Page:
Prepared for a dystopian future?

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Meghan Harder’s art challenges the technological present

January 29, 2014 | God at work in Us | Number 3
By Dave Rogalsky, Eastern Canada Correspondent
Meghan Harder poses in a human-sized nest she built in Waterloo Park, Waterloo, Ont., as part of her art challenge to our current culture, to think about how dependent Canadians are on technology. She wonders how humans would—or will—live if their possessions and supports are taken away from them. (Photo courtesy of Meghan Harder)

Meghan Harder’s art works at themes of political, social and environmental issues, using mixed media, public installations, interventions and performance.

At Box 13—a series of events that use repurposed industrial spaces around the Waterloo Region for an annual weekend of art viewing and sales—she presented photographs of some of her installations and performances.

Her work focuses on a potential dystopian future where knowledge of living without current technological/commercial supports will be necessary. Tapping into the “micro-library” movement, one of her installations was a library box in a park. But instead of novels or histories, it was full of books on gardening, living off the land and building a shelter out of available resources.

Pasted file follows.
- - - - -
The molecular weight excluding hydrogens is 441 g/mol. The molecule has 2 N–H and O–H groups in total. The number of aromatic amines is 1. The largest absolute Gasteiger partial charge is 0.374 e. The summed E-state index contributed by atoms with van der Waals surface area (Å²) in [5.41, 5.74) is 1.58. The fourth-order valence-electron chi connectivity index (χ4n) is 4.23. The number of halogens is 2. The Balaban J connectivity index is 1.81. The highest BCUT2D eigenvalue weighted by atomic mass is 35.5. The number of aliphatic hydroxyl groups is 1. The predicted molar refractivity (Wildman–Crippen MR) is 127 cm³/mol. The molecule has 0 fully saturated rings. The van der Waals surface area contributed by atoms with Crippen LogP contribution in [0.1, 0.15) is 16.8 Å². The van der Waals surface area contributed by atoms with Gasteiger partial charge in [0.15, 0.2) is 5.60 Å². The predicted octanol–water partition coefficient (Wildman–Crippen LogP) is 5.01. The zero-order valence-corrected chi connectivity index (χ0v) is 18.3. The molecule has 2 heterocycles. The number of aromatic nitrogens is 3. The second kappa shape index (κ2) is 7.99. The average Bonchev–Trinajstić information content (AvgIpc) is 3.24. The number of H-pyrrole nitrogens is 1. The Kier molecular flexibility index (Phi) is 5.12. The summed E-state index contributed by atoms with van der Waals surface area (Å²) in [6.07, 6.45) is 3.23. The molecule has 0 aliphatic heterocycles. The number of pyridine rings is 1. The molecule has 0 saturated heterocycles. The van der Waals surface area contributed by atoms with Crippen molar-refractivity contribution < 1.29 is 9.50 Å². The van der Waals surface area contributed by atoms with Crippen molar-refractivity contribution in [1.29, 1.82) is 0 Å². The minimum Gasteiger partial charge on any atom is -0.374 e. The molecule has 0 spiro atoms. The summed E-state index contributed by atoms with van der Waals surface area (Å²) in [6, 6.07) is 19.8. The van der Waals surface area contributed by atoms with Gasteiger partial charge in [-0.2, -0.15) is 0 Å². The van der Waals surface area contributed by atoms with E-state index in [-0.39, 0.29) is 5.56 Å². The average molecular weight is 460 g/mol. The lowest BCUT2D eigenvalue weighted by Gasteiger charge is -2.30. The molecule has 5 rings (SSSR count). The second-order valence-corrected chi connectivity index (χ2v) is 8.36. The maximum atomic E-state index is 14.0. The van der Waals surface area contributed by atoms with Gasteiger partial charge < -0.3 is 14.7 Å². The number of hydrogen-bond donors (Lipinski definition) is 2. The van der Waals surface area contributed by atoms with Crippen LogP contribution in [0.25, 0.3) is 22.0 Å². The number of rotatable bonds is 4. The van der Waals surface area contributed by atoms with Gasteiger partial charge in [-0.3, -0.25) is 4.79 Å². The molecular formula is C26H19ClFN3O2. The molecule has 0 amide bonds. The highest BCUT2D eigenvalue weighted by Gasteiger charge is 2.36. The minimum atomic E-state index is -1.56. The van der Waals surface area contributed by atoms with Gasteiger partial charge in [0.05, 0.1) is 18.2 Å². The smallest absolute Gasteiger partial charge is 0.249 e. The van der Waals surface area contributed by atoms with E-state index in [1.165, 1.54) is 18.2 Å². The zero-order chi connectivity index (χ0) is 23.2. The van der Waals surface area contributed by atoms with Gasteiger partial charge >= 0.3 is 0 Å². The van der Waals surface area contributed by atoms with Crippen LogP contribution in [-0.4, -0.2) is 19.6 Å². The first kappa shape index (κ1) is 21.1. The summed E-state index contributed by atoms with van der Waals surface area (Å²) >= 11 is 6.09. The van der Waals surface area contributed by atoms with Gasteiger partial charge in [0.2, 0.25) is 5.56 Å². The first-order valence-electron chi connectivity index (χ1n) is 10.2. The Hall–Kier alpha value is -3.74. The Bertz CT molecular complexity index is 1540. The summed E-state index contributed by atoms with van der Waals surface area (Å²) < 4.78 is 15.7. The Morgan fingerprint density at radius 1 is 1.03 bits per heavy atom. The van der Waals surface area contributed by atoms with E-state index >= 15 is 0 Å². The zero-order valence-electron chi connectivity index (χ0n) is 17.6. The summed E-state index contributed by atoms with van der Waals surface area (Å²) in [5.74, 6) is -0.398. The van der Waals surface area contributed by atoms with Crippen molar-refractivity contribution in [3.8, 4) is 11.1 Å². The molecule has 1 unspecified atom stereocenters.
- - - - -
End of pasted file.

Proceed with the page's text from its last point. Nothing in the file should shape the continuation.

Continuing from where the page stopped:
Another installation/performance pictures Harder in a “human-nest” in the park (see the photo above.) Based on an eagle/heron nest, her platform is large enough for a human to perch on and live in. She wonders how humans would—or will—live if their possessions and supports are taken away from them.

Harder grew up attending St. Catharines (Ont.) United Mennonite Church. She now lives in Kitchener in a new intentional community called the Walnut Project. The house is owned by Stirling Avenue Mennonite Church and the young adults there pay full rent to help offset the reduced rents paid by those using Stirling’s other properties, many of them refugees.

Household members tried their hand at gardening, but the walnut tree in the backyard has given them constraints. Working at jobs has also created constraints they hadn’t expected, as their time for community involvements, such as the Out of the Cold program that provides meals and shelter for homeless people in Waterloo Region, is decreased.

As a Mennonite, Harder is glad that Mennonite Church Canada is looking into other art media than its traditional fixation on music alone.

“Mennonites have underestimated the power of the aesthetic,” she says. “Sometimes visual communication can be just as powerful as talking or singing a hymn.”

--Posted Jan. 29, 2014

Meghan Harder poses in a human-sized nest she built in Waterloo Park, Waterloo, Ont., as part of her art challenge to our current culture, to think about how dependent Canadians are on technology. She wonders how humans would—or will—live if their possessions and supports are taken away from them. (Photo courtesy of Meghan Harder)

Meghan Harder installed this ‘micro library’ in Waterloo Park, Waterloo, Ont., as a challenge to people’s dependence on technology, wondering how they could survive without it. (Photo courtesy of Meghan Harder)

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